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Current Sign in Cirrcuits.

  1. Sep 13, 2008 #1
    1. The problem statement, all variables and given/known data
    There is a basic circuit set up with just a resistor and an ammeter. If you put an ammeter into the circuit and a negative current is measured what does that mean in terms of the low and high ports of the Ammeter (a digital multimeter in this case)

    3. The attempt at a solution

    I Know that there is a port that is usually at high potential (red +) and a low one (black -). If a negative current is measured, that means that the current is flowing into the low potential wire of the ammeter and coming out of the high potential wire (correct?). So if a negative current is measured, then if the current is initially going through the initially low potential wire, then that wire turns into the high potential wire because it is where the current is starting and then it is flowing into the now low potential (originally the high potential) wire.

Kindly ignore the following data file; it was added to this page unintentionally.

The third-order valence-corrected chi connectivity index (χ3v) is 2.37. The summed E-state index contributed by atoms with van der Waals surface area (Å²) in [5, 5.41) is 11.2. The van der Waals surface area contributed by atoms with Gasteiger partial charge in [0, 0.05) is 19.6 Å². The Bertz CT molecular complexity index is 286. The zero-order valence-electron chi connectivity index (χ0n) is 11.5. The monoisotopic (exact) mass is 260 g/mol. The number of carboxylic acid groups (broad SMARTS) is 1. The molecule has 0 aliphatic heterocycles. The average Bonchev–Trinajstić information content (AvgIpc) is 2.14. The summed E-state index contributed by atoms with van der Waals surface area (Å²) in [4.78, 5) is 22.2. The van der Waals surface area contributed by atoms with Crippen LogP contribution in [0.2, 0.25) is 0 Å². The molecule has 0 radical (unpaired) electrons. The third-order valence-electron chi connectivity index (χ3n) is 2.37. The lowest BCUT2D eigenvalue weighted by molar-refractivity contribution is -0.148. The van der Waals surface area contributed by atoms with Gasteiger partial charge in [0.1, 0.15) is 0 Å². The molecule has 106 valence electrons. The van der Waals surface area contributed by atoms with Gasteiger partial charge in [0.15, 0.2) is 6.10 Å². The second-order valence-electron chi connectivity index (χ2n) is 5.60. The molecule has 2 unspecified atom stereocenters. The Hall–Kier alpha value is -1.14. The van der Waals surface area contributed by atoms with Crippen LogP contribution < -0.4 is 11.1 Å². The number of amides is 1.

Now, that was my original thought process. But i could play the devils advocate and say this: Since that is just a measurement of reference, and the circuit wasnt changed, the current is still flowing in the same direction. So, there is no way the potential could have changed. A negative current would just show that when the leads are switched, it is just measuring it from a different reference, and the wires are still at low and high potential. To me this seems like a weak arguement and my original statement seems better. Any help is much appreciated!
  2. jcsd
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